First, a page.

Fico has been prime minister for 10 of the past 12 years. In that time, he has become “a patron of an unhealthy pact between politicians of his party and oligarchs,” argues Marek Vagovic, an award-winning investigative reporter and author of a bestselling book on Fico’s oligarchy, who was a mentor to Kuciak.
For many Slovaks, Fico’s system is symbolized by the luxurious Bonaparte apartment complex, where the prime minister himself rents a flat from controversial entrepreneur Ladislav Basternak, who was charged with tax evasion last March. Fico’s neighbors in the complex have included ministers, politicians-turned-businessmen, and, until recently, another controversial tycoon, Marian Kocner, whose alleged tax fraud Kuciak had been investigating while working on his final story.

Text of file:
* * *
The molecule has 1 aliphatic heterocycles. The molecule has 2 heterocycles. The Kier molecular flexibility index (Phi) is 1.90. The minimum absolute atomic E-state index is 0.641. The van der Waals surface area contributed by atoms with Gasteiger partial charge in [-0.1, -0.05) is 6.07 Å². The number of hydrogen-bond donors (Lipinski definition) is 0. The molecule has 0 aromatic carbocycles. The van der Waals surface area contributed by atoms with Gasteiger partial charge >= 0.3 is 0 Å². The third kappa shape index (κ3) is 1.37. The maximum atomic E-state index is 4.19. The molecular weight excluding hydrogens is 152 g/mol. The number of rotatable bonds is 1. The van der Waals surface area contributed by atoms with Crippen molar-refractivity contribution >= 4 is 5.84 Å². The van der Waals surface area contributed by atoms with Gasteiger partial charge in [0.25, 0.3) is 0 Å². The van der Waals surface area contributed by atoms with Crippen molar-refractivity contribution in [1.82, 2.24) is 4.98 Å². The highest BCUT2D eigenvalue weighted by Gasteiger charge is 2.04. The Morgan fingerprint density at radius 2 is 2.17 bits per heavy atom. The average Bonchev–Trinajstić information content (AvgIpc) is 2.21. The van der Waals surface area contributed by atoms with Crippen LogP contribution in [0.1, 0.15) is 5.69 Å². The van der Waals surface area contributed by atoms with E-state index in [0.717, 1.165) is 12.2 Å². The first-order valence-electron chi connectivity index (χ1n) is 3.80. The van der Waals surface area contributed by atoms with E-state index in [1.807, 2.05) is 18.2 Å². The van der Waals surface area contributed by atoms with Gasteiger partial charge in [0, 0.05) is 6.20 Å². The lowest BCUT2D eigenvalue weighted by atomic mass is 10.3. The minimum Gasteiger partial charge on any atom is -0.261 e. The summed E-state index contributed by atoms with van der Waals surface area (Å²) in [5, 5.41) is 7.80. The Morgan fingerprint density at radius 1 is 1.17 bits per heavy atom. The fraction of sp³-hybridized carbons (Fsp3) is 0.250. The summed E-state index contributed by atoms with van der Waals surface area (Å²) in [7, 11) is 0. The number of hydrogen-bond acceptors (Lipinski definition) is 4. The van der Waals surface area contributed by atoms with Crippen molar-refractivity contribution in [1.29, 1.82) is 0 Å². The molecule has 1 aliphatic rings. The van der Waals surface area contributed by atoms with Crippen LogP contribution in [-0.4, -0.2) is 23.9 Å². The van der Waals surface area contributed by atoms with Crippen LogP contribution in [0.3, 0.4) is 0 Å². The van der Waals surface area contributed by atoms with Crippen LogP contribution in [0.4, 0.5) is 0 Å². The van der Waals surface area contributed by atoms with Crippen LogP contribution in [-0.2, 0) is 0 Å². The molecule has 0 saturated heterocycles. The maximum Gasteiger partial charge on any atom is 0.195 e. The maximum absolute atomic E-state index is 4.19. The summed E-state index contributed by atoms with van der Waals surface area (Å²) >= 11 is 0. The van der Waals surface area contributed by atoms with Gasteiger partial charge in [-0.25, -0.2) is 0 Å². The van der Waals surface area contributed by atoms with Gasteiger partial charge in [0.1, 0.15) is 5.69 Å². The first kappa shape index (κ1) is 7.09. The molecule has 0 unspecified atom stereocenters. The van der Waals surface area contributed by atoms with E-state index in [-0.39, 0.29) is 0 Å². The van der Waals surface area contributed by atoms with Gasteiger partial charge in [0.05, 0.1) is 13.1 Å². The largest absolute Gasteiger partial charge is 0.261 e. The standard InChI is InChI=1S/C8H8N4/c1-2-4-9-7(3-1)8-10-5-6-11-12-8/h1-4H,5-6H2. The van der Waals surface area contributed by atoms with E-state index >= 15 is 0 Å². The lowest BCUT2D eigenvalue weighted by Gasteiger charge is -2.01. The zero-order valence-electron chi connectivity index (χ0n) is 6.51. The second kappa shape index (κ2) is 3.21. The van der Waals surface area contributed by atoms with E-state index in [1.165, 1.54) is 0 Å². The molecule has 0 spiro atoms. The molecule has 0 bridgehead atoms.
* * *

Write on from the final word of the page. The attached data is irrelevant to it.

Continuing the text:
Fico’s administration has been characterized by murky relationships between government agencies and energy and construction firms, among others, that depend on government contracts. Last year, these ties prompted three anti-corruption marches organized by secondary school students. The students took to the streets to protest Robert Kalinak, the interior minister and Fico’s closest ally. Protesters accused him of accepting a suspicious payment from Basternak and for failing to conduct a proper investigation of a case in which he was implicated.
Despite such blatant conflicts of interest, the country still seemed safe from violent crime until this week. When Kuciak and his fiancée were gunned down, it reminded many Slovaks of the ghosts of the past. The circumstances surrounding last week’s killings seemed to hark back the murky 1990s, when the newly independent Slovakia was governed by the infamous prime minister Vladimir Meciar. Apart from his authoritarian control over the economy and nationalist rhetoric, it was Meciar’s secretive ties with local mafia bosses that gave the country its image as “a black hole in the heart of Europe,” in the words of Madeleine Albright, the U.S. secretary of state at the time.